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Natural photosynthesis evolved to covert water and sunlight into oxygen (O2) and stored chemical energy. In plants this process is not very efficient, however the possibility to convert sunlight into chemical fuel in an economical and globally scalable manner is a very attractive method for reducing our dependence on fossil fuels. As such, scientists have been searching for routes toward efficient and inexpensive mimics of natural photosynthesis for decades. It turns out that the O2 production step is quite tricky and remains a major challenge toward artificial photosynthesis.
Now, in a recent report published in Nature Catalysis, Prof. Kevin Sivula and his co-workers in the Laboratory for Molecular Engineering of Optoelectronic Nanomaterials (LIMNO) at EPFL describe a mixture of semiconducting polymers, commonly known as plastic electronics, that demonstrates highly efficient solar-driven water oxidation (H2O → O2).
Compared to previously-reported systems, which employ inorganic materials such as metal oxides or silicon and have not met the performance and cost requirements for industrialization, the polymeric materials reported in this new work have molecularly tunable properties, and are solution-processable at low temperature, allowing large scale device fabrication at low manufacturing cost.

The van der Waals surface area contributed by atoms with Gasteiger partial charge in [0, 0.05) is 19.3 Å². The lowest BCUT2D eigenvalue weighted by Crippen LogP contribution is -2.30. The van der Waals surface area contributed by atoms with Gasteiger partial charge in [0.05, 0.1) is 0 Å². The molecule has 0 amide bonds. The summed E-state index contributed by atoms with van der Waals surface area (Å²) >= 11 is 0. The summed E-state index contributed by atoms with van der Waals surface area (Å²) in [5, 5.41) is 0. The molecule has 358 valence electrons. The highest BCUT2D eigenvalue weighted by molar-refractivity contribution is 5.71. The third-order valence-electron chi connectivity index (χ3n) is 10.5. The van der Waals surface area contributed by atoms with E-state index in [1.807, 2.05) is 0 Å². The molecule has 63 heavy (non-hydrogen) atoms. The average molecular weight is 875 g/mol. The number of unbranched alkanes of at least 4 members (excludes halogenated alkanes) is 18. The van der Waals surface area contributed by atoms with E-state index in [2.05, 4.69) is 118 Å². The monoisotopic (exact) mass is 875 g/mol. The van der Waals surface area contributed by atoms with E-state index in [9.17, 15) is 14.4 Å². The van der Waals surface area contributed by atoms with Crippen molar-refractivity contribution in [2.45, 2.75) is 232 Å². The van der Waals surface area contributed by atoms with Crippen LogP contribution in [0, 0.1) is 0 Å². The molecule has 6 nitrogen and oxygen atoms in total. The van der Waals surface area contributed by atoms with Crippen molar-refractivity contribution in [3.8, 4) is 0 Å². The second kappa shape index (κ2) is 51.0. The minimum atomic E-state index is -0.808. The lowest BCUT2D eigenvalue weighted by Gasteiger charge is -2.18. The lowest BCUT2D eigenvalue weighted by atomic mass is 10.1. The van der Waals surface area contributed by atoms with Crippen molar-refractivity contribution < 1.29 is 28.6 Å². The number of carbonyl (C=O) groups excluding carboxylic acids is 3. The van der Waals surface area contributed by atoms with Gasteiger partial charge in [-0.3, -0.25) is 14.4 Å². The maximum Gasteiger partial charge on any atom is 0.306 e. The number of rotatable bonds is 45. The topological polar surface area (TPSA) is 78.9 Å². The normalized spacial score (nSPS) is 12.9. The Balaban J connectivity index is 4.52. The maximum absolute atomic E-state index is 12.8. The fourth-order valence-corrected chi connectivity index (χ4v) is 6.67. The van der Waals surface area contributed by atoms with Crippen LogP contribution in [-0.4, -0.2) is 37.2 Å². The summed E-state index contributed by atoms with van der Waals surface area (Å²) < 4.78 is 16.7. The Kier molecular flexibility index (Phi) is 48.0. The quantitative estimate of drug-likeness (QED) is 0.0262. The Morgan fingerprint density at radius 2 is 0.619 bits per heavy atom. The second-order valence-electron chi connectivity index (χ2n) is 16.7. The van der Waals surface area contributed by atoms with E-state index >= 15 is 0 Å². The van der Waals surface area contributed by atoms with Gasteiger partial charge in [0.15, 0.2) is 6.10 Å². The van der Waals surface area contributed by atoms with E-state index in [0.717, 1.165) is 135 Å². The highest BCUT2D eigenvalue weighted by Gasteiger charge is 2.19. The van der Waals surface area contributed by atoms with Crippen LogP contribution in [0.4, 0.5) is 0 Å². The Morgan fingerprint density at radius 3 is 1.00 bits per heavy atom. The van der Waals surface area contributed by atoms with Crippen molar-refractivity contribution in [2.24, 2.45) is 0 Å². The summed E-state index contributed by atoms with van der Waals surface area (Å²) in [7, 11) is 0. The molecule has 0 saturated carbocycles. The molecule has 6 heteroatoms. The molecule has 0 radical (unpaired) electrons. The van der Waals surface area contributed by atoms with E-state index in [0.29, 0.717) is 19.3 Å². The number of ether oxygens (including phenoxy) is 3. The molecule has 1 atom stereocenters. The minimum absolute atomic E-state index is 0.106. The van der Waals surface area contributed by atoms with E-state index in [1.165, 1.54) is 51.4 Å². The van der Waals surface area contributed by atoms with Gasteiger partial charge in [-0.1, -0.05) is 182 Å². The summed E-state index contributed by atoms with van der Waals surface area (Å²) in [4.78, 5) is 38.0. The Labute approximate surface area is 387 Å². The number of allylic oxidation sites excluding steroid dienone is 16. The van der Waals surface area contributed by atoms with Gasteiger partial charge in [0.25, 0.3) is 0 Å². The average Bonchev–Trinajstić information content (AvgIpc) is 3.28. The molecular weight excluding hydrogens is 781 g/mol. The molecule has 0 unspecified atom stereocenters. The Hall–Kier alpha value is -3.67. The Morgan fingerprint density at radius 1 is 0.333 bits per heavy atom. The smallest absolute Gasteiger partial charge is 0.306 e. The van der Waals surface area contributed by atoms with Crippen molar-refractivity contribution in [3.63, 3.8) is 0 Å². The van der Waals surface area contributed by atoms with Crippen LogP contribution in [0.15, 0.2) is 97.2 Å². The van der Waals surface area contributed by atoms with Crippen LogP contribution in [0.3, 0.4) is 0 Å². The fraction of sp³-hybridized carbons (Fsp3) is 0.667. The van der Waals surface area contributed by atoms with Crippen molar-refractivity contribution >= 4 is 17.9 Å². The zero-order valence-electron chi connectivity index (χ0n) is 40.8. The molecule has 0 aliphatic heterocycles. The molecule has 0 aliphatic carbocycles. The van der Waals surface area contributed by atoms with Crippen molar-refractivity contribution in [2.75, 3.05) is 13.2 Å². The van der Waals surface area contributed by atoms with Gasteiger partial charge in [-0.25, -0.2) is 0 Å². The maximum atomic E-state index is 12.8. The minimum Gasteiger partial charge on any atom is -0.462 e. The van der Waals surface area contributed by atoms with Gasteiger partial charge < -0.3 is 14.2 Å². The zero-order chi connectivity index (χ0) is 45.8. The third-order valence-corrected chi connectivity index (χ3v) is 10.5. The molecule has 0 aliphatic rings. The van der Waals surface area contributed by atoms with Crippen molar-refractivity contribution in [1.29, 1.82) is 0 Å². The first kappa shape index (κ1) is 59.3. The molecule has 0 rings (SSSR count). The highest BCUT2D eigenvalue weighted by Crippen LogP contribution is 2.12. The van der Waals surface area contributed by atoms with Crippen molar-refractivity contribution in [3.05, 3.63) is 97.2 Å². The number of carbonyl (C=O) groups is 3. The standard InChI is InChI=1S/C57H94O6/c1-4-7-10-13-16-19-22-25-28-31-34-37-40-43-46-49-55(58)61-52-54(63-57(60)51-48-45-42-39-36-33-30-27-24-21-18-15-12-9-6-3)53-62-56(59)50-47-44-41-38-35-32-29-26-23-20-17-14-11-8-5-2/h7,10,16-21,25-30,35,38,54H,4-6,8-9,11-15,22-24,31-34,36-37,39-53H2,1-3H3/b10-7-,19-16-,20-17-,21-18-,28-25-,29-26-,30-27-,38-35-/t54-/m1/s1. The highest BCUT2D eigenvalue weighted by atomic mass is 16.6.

The EPFL team’s breakthrough was realized by tuning the properties of the polymers to match the requirements of the water oxidation reaction and by assembling them into what is called “a bulk heterojunction” (BHJ) blend that further improves the efficiency of the solar-driven catalytic reaction. By also optimizing the conduction of the electronic charges in the device by using carefully engineered interfaces, they realized the first demonstration of a water oxidizing “photo-anode” based on a BHJ polymer blend that exhibits a benchmark performance to date - performing two orders of magnitude better than previous organic-based devices. Moreover, the team identified key factors that influence the robust performance of O2 production, which will help define paths forward to further improve the performance.
By virtue of the potential of this approach, the system developed by Prof. Kevin Sivula and colleagues could substantially contribute to advancing the field of polymer-based electronics and establishing a promising route towards economical, efficient, and scalable solar fuel production by artificial photosynthesis.